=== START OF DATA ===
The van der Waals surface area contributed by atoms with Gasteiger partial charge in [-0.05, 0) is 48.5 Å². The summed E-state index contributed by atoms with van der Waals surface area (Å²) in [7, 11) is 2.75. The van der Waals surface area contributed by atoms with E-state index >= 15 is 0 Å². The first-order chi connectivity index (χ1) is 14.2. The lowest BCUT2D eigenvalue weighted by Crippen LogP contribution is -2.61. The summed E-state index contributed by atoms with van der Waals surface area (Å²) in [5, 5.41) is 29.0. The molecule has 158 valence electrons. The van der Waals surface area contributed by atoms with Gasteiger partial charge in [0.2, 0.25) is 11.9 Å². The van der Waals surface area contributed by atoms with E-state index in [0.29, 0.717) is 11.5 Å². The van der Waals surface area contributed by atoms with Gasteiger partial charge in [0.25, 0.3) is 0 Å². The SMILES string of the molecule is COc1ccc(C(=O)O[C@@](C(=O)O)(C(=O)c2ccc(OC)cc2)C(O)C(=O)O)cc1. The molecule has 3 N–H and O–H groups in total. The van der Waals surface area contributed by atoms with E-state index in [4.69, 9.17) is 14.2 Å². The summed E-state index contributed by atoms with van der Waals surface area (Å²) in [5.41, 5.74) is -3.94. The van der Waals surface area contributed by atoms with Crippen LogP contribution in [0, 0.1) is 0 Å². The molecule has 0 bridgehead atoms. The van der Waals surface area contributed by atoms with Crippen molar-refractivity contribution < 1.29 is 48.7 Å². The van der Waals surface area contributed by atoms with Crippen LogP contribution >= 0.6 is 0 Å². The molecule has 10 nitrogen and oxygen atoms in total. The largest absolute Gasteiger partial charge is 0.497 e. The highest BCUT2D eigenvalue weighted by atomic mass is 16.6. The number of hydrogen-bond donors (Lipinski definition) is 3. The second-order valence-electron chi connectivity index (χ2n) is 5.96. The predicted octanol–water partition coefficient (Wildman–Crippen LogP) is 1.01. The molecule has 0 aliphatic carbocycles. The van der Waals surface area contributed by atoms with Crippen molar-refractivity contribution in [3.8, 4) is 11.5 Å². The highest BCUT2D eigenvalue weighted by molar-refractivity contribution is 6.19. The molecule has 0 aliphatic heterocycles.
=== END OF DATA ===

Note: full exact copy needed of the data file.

The van der Waals surface area contributed by atoms with Gasteiger partial charge in [-0.05, 0) is 48.5 Å². The summed E-state index contributed by atoms with van der Waals surface area (Å²) in [7, 11) is 2.75. The van der Waals surface area contributed by atoms with E-state index >= 15 is 0 Å². The first-order chi connectivity index (χ1) is 14.2. The lowest BCUT2D eigenvalue weighted by Crippen LogP contribution is -2.61. The summed E-state index contributed by atoms with van der Waals surface area (Å²) in [5, 5.41) is 29.0. The molecule has 158 valence electrons. The van der Waals surface area contributed by atoms with Gasteiger partial charge in [0.2, 0.25) is 11.9 Å². The van der Waals surface area contributed by atoms with E-state index in [0.29, 0.717) is 11.5 Å². The van der Waals surface area contributed by atoms with Gasteiger partial charge in [0.25, 0.3) is 0 Å². The SMILES string of the molecule is COc1ccc(C(=O)O[C@@](C(=O)O)(C(=O)c2ccc(OC)cc2)C(O)C(=O)O)cc1. The molecule has 3 N–H and O–H groups in total. The van der Waals surface area contributed by atoms with E-state index in [4.69, 9.17) is 14.2 Å². The summed E-state index contributed by atoms with van der Waals surface area (Å²) in [5.41, 5.74) is -3.94. The van der Waals surface area contributed by atoms with Crippen LogP contribution in [0, 0.1) is 0 Å². The molecule has 0 bridgehead atoms. The van der Waals surface area contributed by atoms with Crippen molar-refractivity contribution < 1.29 is 48.7 Å². The van der Waals surface area contributed by atoms with Crippen LogP contribution >= 0.6 is 0 Å². The molecule has 10 nitrogen and oxygen atoms in total. The largest absolute Gasteiger partial charge is 0.497 e. The highest BCUT2D eigenvalue weighted by atomic mass is 16.6. The number of hydrogen-bond donors (Lipinski definition) is 3. The second-order valence-electron chi connectivity index (χ2n) is 5.96. The predicted octanol–water partition coefficient (Wildman–Crippen LogP) is 1.01. The molecule has 0 aliphatic carbocycles. The van der Waals surface area contributed by atoms with Crippen molar-refractivity contribution in [3.8, 4) is 11.5 Å². The highest BCUT2D eigenvalue weighted by molar-refractivity contribution is 6.19. The molecule has 0 aliphatic heterocycles.